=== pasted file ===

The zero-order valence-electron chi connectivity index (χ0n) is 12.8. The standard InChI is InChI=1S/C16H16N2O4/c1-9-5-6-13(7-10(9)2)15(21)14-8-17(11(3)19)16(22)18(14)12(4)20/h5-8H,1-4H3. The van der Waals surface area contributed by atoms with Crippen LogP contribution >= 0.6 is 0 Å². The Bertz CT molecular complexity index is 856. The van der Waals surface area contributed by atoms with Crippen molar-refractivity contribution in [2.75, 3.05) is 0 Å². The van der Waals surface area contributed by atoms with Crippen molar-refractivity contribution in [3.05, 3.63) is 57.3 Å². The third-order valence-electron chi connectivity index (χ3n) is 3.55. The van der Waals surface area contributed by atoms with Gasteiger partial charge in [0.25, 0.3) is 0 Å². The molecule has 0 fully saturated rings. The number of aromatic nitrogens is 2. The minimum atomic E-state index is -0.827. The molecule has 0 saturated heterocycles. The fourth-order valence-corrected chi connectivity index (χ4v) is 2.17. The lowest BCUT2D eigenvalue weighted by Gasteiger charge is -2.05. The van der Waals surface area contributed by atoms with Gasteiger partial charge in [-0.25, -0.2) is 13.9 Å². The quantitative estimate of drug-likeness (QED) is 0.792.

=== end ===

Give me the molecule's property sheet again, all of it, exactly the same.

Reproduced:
The zero-order valence-electron chi connectivity index (χ0n) is 12.8. The standard InChI is InChI=1S/C16H16N2O4/c1-9-5-6-13(7-10(9)2)15(21)14-8-17(11(3)19)16(22)18(14)12(4)20/h5-8H,1-4H3. The van der Waals surface area contributed by atoms with Crippen LogP contribution >= 0.6 is 0 Å². The Bertz CT molecular complexity index is 856. The van der Waals surface area contributed by atoms with Crippen molar-refractivity contribution in [2.75, 3.05) is 0 Å². The van der Waals surface area contributed by atoms with Crippen molar-refractivity contribution in [3.05, 3.63) is 57.3 Å². The third-order valence-electron chi connectivity index (χ3n) is 3.55. The van der Waals surface area contributed by atoms with Gasteiger partial charge in [0.25, 0.3) is 0 Å². The molecule has 0 fully saturated rings. The number of aromatic nitrogens is 2. The minimum atomic E-state index is -0.827. The molecule has 0 saturated heterocycles. The fourth-order valence-corrected chi connectivity index (χ4v) is 2.17. The lowest BCUT2D eigenvalue weighted by Gasteiger charge is -2.05. The van der Waals surface area contributed by atoms with Gasteiger partial charge in [-0.25, -0.2) is 13.9 Å². The quantitative estimate of drug-likeness (QED) is 0.792.